• Unnecessary words – Unnecessary words aren’t really errors, but they can detract from clarity. When revising your paper, omit words like “there is” and “I think that” when they don’t add anything to the meaning of a sentence. Sometimes you may find that you can substitute a concise, one-word synonym for a lengthy phrase (“as a result of the fact that” à “because”).
  • Misspellings – Many spelling errors can be eliminated using the spell check feature on programs like Microsoft word, but the spell check doesn’t always detect misspellings in words like authors’ names and other proper nouns. Double-check for typos when you read over your paper during revision.
  • Punctuation errors – An error in punctuation occurs when a punctuation mark is missing from where it is needed, or when it is placed where it is not needed. Some of the most common errors are missing commas after introductory elements in a sentence, missing commas in compound sentences, and unnecessary or wrongly placed apostrophes. Keep an eye out for punctuation errors when revising.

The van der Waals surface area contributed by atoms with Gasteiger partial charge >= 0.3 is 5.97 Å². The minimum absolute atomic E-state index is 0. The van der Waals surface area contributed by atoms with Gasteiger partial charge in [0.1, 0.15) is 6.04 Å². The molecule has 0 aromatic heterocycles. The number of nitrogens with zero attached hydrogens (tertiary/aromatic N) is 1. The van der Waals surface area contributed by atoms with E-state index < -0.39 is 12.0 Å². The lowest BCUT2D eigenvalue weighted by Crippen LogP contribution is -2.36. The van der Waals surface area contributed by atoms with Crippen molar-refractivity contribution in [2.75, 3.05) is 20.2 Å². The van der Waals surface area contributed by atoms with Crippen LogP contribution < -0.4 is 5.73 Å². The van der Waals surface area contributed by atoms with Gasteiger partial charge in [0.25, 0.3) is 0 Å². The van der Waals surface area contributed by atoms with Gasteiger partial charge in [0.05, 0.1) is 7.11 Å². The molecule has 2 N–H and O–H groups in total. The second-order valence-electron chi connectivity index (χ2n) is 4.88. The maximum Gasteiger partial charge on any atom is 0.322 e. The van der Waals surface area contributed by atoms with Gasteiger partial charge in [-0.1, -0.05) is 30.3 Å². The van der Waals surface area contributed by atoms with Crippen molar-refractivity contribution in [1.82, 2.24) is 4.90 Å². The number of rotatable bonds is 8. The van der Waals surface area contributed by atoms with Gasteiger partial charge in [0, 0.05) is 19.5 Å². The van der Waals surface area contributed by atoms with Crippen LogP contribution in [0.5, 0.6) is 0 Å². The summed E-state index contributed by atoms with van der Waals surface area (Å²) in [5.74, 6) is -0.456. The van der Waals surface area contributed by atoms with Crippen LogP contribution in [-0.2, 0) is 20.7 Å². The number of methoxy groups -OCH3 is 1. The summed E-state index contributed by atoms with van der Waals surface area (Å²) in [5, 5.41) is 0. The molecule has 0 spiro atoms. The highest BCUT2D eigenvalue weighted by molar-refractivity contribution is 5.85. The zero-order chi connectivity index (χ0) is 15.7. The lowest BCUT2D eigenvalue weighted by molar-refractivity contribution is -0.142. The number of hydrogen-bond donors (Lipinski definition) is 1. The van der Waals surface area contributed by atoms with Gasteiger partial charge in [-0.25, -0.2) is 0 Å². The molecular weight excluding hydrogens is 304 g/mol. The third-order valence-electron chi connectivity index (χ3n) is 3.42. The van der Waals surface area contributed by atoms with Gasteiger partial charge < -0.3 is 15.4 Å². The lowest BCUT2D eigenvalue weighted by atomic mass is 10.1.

• Problems with sentence construction – A problem with sentence construction usually becomes obvious if you read your paper aloud because it is one of the most distracting kinds of errors. Some common examples of faulty sentence construction include run-on sentences (i.e. putting two complete sentences together as one sentence without correctly separating them) and sentence fragments (i.e. incomplete sentences that do not express a complete thought). When revising your paper, make sure that each of your sentences is grammatically sound.